Pedagogica: Mindfulness


Mindfulness (in the intercultural field we often call it a “awareness") has garnered such a juicy portion of psychobabble, that we really need to pay attention to exactly what we mean by it. For me it is essentially the act of doing our best to posit ourselves in a neutral point where we are capable of listening to our listening, the flow of discourse (emotional/physical as well as inner chit-chat and imaging) while at the same time recognizing that it is our autonomous system attempting to provide us with interpretations of the realities we are experiencing, or sometimes rather unfocused flow, what we call daydreaming. 

Essentially, listening is accomplished by the autonomous system delivering potential interpretations (simply put, “talking to ourselves”) and our then choosing which inner conversation that we are hearing seems most fit the reality we are living by and the needs we are experiencing as a result of it. 

It is important to remind ourselves that from an intercultural perspective that the “conversations” we are having with ourselves are actually our culture speaking to us, interpreting and shaping. When I use the word “conversations” it is shorthand for the combinations of self-talk, images, sounds, and feelings generated and flowing from what Daniel Kahnemen calls “thinking fast”. Mindfulness means observing, listening to these conversations, these spontaneous frames or schemata, recognizing their import and, if needed, engaging in further deliberate conversation with them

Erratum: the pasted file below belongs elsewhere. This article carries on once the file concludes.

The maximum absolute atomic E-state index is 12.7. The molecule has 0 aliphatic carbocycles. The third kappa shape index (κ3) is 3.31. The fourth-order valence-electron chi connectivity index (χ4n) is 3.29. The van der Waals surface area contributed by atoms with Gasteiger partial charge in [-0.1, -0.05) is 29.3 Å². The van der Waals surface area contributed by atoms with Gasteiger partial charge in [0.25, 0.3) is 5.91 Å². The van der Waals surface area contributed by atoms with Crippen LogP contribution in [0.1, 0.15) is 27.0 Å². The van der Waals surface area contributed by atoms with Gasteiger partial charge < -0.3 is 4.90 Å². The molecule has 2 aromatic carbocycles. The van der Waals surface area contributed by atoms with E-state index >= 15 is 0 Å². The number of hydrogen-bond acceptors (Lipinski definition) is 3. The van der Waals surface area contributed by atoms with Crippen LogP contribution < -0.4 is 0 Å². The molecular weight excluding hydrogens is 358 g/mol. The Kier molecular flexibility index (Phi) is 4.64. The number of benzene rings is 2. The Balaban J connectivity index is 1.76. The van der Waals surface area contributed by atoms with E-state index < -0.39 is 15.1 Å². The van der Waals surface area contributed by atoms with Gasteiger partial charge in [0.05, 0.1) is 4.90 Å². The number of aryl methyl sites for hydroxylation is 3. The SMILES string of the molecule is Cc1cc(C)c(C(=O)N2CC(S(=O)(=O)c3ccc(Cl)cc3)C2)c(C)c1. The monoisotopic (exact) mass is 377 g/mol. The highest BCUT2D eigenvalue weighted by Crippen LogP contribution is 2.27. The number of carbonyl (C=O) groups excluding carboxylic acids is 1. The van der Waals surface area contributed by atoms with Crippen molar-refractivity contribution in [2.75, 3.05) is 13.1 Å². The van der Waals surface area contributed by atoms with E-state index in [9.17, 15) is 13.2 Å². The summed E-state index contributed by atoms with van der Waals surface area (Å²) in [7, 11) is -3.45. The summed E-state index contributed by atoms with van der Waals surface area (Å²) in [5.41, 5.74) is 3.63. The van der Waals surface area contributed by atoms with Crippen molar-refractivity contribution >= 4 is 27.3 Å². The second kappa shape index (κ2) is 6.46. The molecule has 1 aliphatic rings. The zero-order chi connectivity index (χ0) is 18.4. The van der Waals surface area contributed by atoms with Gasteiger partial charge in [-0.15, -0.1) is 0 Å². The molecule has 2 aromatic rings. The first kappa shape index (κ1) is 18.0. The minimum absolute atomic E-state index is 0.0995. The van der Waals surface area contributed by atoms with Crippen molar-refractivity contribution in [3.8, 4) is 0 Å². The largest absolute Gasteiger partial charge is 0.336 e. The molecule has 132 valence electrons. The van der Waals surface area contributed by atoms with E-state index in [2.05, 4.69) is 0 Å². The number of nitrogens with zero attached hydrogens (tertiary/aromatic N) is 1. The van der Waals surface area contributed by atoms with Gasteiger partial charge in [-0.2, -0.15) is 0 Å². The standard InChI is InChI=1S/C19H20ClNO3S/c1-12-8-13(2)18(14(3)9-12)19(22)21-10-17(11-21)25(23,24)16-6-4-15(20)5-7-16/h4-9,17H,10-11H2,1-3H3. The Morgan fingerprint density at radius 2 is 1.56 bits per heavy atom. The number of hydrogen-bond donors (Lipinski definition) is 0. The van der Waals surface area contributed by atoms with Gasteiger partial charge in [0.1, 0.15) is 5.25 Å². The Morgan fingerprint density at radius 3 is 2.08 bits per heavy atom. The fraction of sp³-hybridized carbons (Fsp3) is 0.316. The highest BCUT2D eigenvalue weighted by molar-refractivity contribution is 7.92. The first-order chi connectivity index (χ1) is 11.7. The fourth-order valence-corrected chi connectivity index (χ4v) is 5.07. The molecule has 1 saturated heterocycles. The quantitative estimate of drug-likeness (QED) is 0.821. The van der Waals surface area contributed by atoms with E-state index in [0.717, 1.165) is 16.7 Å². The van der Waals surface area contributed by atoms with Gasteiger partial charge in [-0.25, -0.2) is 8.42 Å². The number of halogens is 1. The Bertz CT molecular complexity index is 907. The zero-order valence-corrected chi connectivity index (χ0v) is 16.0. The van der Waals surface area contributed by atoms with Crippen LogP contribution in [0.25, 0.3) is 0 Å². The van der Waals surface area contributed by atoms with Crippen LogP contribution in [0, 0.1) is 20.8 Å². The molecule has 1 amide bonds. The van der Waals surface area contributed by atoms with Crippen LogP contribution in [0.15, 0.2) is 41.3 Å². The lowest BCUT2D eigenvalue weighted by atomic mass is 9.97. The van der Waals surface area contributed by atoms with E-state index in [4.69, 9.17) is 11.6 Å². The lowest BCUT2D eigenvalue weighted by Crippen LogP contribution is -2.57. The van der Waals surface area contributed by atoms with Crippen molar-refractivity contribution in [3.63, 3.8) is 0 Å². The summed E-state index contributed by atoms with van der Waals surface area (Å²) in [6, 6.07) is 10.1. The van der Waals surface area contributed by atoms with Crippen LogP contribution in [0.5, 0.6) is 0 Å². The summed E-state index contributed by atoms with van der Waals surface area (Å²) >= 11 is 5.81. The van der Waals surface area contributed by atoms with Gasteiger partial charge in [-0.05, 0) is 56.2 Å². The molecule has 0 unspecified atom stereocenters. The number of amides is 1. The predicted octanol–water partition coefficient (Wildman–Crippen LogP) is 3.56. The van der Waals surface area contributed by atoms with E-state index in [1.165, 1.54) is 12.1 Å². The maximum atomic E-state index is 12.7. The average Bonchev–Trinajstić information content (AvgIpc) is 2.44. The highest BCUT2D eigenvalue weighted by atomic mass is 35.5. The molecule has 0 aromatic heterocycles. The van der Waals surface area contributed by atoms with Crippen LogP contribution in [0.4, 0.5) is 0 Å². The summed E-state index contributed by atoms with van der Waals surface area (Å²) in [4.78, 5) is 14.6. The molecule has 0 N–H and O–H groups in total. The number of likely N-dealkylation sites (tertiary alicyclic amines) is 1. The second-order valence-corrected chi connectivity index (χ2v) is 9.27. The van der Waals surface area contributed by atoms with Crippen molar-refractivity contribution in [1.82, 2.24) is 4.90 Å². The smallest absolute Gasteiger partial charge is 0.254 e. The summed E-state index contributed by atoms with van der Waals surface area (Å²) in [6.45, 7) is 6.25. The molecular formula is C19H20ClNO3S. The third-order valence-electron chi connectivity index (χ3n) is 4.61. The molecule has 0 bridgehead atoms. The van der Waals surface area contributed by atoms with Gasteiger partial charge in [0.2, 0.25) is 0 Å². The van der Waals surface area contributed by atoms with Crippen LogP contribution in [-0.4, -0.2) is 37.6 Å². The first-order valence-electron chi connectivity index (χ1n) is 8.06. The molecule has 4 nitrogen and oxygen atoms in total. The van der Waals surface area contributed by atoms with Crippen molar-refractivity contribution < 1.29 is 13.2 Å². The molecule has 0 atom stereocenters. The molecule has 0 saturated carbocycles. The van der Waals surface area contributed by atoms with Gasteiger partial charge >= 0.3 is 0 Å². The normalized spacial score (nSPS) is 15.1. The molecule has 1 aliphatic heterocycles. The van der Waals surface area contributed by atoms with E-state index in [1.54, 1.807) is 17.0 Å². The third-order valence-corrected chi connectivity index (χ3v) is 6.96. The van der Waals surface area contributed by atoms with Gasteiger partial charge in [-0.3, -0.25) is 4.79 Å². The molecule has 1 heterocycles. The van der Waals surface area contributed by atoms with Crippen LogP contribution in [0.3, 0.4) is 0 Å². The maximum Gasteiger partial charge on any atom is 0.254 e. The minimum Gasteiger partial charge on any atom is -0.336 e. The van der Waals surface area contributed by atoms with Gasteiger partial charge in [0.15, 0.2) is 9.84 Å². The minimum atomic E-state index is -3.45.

This listening to myself listen is what I would define, in a phrase, as mindfulness, and should be a habitual resource, a frame of its own, for me to access, keeping me from being driven by the knee-jerk obedience to the normal unconscious quick framing of what I perceive. This can be abetted by certain practices of reflection and meditation, some of which have been a good part of many of our traditional religious disciplines for millennia. As a college student picked up some awareness of this from the writings of Jean-Marie Déchanet and started to practice yoga daily. Later, I got further training in yoga from Satchidananda Saraswati and in meditation from a Buddhist monk, Sojun Bando, who conducted sessions in a winter term project at Oberlin college, where I was working in the 1970s. I feel like these have stood me in good stead since. 

In the Theravada tradition, this flow of inner discourse is often described as “defilements”. Be that as it may, for me it is just the normal messy flow of my listening in need of a touch of management… All too many religious traditions have been californicated, so one must be careful to extract the real gurus from the gooey roux of “true believer branding.” Mindfulness is how we do this as well.

Image: Swami Satchitananda leading yoga meditation – early 1970's

Related Posts


Leave a comment


Please note, comments must be approved before they are published



.hidden { display: none; }